2018-04-26 / News

Island man brings Gilbert Stuart to life

Famed painter’s birthplace opens for season Sunday

Tour guide Richard Chellis dresses in Colonial garb during a spring fair at the Gilbert Stuart Birthplace & Museum in Saunderstown. The annual event, which is Sunday, acts as opening day for the landmark. Tour guide Richard Chellis dresses in Colonial garb during a spring fair at the Gilbert Stuart Birthplace & Museum in Saunderstown. The annual event, which is Sunday, acts as opening day for the landmark. When the birthplace of iconic portraitist Gilbert Stuart opens for the season Sunday, visitors will learn about the Colonial Rhode Islander from a Jamestown man with a colorful history of his own.

Columbia Avenue’s Richard Chellis has been a docent and tour guide at the Saunderstown museum for 12 years. The son of a former Beavertail Lighthouse keeper, teaching visitors about Stuart’s life and “his significance to our national heritage” is not only a profession, but a passion.

“That period of history in the United States interests me,” he said. “I always liked the Colonial aspect of it. I’ve always been interested in their way of living.”

The annual spring fair is from 1-4 p.m. Sunday at the museum, 815 Gilbert Stuart Road. Highlighted by an art exhibition from Wickford resident Norman Isham, an expert on bygone architecture, the celebration also will include an underwater camera capturing the return of the river herring, milling demonstrations in the gristmill, freshly fried johnnycakes and live music.

Blast from the past

Chellis, lifelong history buff, leads a 45-minute tour every Thursday from May through October, although his pursuits are not confined to Saunderstown. He’s also worked as a Civil War reenactor, a docent at Smith’s Castle in Wickford, and as a volunteer at the Beavertail Lighthouse Museum. His role at the Gilbert Stuart Birthplace, however, draws on his particular fascination with the Revolutionary War era.

“We explain everything soup to nuts,” he said. “The people, the times.”

Chellis starts his tour in the gristmill, which was built in the mid-1600s to grind corn into fine meal. The mill, which is named after the Hammond family that once owned the building, is unconnected to Stuart aside from the proximity to his museum.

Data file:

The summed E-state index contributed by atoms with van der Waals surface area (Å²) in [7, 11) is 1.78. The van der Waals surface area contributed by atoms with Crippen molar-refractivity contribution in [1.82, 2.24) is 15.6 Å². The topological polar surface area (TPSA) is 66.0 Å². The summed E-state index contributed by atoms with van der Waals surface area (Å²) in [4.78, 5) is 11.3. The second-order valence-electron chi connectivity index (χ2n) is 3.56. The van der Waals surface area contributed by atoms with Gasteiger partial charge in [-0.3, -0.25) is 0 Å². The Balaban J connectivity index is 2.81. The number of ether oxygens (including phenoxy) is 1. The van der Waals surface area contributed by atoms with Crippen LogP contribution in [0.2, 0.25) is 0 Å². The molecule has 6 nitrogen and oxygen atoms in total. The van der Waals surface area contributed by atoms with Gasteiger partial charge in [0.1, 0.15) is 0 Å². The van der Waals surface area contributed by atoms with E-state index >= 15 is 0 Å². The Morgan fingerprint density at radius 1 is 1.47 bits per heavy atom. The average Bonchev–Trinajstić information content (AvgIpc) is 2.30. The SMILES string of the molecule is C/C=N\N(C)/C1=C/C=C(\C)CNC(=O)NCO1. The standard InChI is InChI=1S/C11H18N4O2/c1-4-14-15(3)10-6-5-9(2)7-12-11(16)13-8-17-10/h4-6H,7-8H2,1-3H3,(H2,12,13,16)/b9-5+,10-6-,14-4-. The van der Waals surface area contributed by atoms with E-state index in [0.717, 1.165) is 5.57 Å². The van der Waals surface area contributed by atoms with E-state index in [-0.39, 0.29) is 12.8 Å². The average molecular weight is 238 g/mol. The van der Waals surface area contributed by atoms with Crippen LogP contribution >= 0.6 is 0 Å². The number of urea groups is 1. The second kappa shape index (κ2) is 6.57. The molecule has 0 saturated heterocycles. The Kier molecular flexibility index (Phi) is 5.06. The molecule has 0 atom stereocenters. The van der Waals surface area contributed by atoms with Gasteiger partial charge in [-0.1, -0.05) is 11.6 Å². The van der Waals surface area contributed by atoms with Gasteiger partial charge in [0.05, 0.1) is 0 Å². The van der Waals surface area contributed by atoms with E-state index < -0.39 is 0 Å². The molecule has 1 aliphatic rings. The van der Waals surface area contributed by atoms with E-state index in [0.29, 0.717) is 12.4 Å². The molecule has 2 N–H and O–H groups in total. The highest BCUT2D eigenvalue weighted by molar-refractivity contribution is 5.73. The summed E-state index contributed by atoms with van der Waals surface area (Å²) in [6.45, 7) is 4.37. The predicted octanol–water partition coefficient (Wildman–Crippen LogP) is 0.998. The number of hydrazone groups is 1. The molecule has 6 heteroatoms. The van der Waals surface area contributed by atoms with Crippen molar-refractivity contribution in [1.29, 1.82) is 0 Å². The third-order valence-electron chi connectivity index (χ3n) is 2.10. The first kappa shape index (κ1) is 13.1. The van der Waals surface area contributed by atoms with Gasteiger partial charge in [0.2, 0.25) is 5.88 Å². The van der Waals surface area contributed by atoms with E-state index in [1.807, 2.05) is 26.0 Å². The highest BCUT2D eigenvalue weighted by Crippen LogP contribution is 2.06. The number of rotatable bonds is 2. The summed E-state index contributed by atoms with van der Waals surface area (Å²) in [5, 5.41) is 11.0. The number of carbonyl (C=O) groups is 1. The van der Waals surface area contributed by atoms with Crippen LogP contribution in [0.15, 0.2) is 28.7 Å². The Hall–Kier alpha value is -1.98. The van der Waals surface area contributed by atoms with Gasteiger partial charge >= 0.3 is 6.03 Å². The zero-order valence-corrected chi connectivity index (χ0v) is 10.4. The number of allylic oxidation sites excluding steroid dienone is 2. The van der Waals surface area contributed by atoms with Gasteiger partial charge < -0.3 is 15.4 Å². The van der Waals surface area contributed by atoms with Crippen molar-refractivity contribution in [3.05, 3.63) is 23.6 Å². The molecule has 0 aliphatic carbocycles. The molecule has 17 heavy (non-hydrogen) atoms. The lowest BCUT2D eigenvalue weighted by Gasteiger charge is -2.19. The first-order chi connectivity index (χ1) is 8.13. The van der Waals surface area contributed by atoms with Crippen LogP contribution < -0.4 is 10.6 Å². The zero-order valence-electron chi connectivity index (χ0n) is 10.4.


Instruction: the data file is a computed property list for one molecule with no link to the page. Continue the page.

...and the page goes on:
The tour then moves to the home where Stuart was born in 1755. That’s when Chellis details the artist’s life and work, noting that Stuart only lived in the house until he was 6 years old, which is when his family moved to Newport. The home, which was restored in 1930 by Isham and became a museum a year later, was occupied by unrelated families and businesses in the interim.

Stuart is known for his portraits of George Washington, particularly the unfinished 1796 “Athenaeum” painting that graces the $1 bill. Each room in the museum is fitted with reproductions of Stuart’s most famous portraits, including seven original paintings.

“I don’t know if the Smithsonian or any of the other museums in the United States contains that many in one particular area,” Chellis said. “People interested in art, and people interested in that period, can find it right there.”

Although Stuart was a celebrated artist in his lifetime, he was in debt when he died in 1828. He was buried in a pauper’s grave in Boston.

The birthplace property also includes a snuff mill, which was once used to grind tobacco into an inhalable powder. The mill currently is an operational reproduction of the one originally used by Stuart’s father.

“It was the only one in the Colonies at the time,” Chellis said. “We don’t grind tobacco anymore, but it’s a functioning snuff mill.”

Although the snuff mill no longer makes tobacco, the Hammond gristmill continues to operate. According to Chellis, this is one of the fascinating centerpieces of Sunday’s fair. Workers will be selling johnnycakes from corn ground at the mill, just like they did two centuries ago.

Unlike his weekly tours, when he wears a T-shirt and hat, Chellis will don period clothing Sunday while answering questions about Stuart and early America. He will be joined by a Stuart impersonator. Chellis’ goal is to teach visitors about the painter’s life aside from his connection to their wallet. While that portrait is one of the most recognizable paintings in U.S. history, some visitors are not even aware a Rhode Islander is responsible for it.

“A lot of people don’t even know who he was,” Chellis said.

Hometown history

Chellis has lived in Jamestown for most of his life. His father, Carl, was the keeper of the Beavertail Lighthouse from 1938-45. Chellis is the youngest and last surviving of his four siblings.

His 7-year-old sister, Marion, was one of seven children killed during the Great Hurricane of 1938 when their school bus was swept into Mackerel Cove by a storm surge. His brother, Clayton, was the only survivor of the accident aside from the bus driver. He died, however, while serving in the U.S. Navy in 1947. His other brother, William, died in 2008.

Before he started giving tours at Rhode Island landmarks, Chellis worked as a letter carrier for the U.S. Postal Service from 1967 to 2001. He initially delivered the mail in Pawtucket, but after moving back to Jamestown in 1975, the commute necessitated a change in assignment to Warwick. Shortly after he retired from the post office, he began volunteering for Meals on Wheels.

While delivering food to South Kingstown senior citizens, he learned about the job opening at Gilbert Stuart’s birthplace. He was hired in 2006, and the rest is history.

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